# Find Infinite Loop in LinkedList in Java

This is a very common interview question. We are asked if we have a linked list in which we can traverse only in one direction and if that linked list has a loop in it, how will we detect it??

Well, if you don’t know the answer then don’t be demoralized. My personal opinion is that this kind of question does not evaluate the logical thinking of a candidate because problems like this have a very specific answer. Either you know it, or you don’t.

## 1. Finding Infinite Loop in LinkedList

For this specific question, the best answer the interviewer is looking for is “`Floyd's Cycle-Finding Algorithm`“. This algorithm suggests a solution in which instead of only one pointer to traverse through a list, we are advised to have two pointers at a time. Both pointers will start from the first node of the linked list and traverse using the next attribute.

The difference lies in the number of nodes that they jump in each step. First node jump to the next node each time, whereas another node jumps two nodes at a time. The first node is called the slower node or tortoise, and the second faster node is called hare.

This traversal ensures that if there is a loop in linked list then both the nodes will meet somewhere in their traversal path for sure. It has O(n) complexity.

## 2. Demo

Let us verify this using a Java program. I have written the least possible single linked list code for demonstration of this example only.

``````package com.howtodoinjava.demo.core;

public class SinglyLinkedList {

private Node start;

public void add(Integer i)
{
Node node = new Node(i);
if(start == null)
start = node;
else
{
Node temp = start;
while(temp.next != null)
{
temp = temp.next;
}
temp.next = node;
}
}

public Node getStart()
{
return start;
}

static class Node
{
Node(Integer i)
{
this.value = i;
}

private Integer value;
private Node next;
public Integer getValue() {
return value;
}
public void setValue(Integer value) {
this.value = value;
}
public Node getNext() {
return next;
}
public void setNext(Node next) {
this.next = next;
}
}
}``````

Now, let’s test the above linked list first without a loop and then with a loop inside it. We are using createLoop() to insert the infinite loop in the list.

``````package com.howtodoinjava.demo.core;

{
public static void main(String args[]) {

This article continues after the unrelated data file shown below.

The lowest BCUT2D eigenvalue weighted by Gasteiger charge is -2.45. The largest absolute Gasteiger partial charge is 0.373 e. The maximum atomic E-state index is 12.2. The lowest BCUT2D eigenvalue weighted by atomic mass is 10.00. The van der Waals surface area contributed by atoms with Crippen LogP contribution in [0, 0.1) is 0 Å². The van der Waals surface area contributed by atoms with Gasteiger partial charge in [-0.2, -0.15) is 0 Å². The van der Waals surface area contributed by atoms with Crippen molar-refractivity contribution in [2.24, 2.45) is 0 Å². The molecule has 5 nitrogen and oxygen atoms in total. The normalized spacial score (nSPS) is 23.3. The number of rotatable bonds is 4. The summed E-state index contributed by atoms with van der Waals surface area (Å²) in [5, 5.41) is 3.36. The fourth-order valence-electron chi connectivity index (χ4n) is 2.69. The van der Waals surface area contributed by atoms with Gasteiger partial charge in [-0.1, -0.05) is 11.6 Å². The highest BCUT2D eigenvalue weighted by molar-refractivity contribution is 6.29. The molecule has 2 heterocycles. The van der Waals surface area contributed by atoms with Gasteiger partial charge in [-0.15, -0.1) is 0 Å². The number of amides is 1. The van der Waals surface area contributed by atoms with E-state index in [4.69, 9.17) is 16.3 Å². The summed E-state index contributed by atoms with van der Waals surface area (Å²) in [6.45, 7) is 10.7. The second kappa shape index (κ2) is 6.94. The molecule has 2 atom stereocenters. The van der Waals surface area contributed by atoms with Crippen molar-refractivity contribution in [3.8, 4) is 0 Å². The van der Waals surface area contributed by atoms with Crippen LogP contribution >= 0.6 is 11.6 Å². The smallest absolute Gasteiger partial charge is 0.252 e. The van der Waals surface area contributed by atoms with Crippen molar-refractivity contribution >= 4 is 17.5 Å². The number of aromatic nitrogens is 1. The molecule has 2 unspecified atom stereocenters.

// First Insert randomly ten elements in a linked list
for (int i = 0; i < 10; i++) {
}

System.out.println("Loop Existence : " + finder.doesLoopExist(sampleList));
System.out.println("Loop Existence : " + finder.doesLoopExist(finder.createLoop(sampleList)));
}

public boolean doesLoopExist(SinglyLinkedList listToCheck) {

SinglyLinkedList.Node tortoise = listToCheck.getStart();
SinglyLinkedList.Node hare = listToCheck.getStart();

try {
while (true) {
tortoise = tortoise.getNext();
hare = hare.getNext().getNext();
if (tortoise == hare) {
return true;
}
}
} catch (NullPointerException ne) {
return false;
}
}

sampleList.getStart().getNext().getNext().getNext().setNext(sampleList.getStart().getNext());
return sampleList;
}
}``````

In the above program, we have created a linked list and then inserted 10 elements in this list. No, when we checked the loop presence in line no. 15 it comes as false.

But, when in line 167, we have created a loop inside linked list result comes as true.

The output of the above program is this:

``````Loop Existence : false            [Line 15]
Loop Existence : true             [Line 16]``````

As you see, as soon as we insert a loop in line no. 16, our algorithm implementation is able to detect it.

Happy Learning !!

Sourcecode on Github

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HowToDoInJava provides tutorials and how-to guides on Java and related technologies.

It also shares the best practices, algorithms & solutions and frequently asked interview questions.

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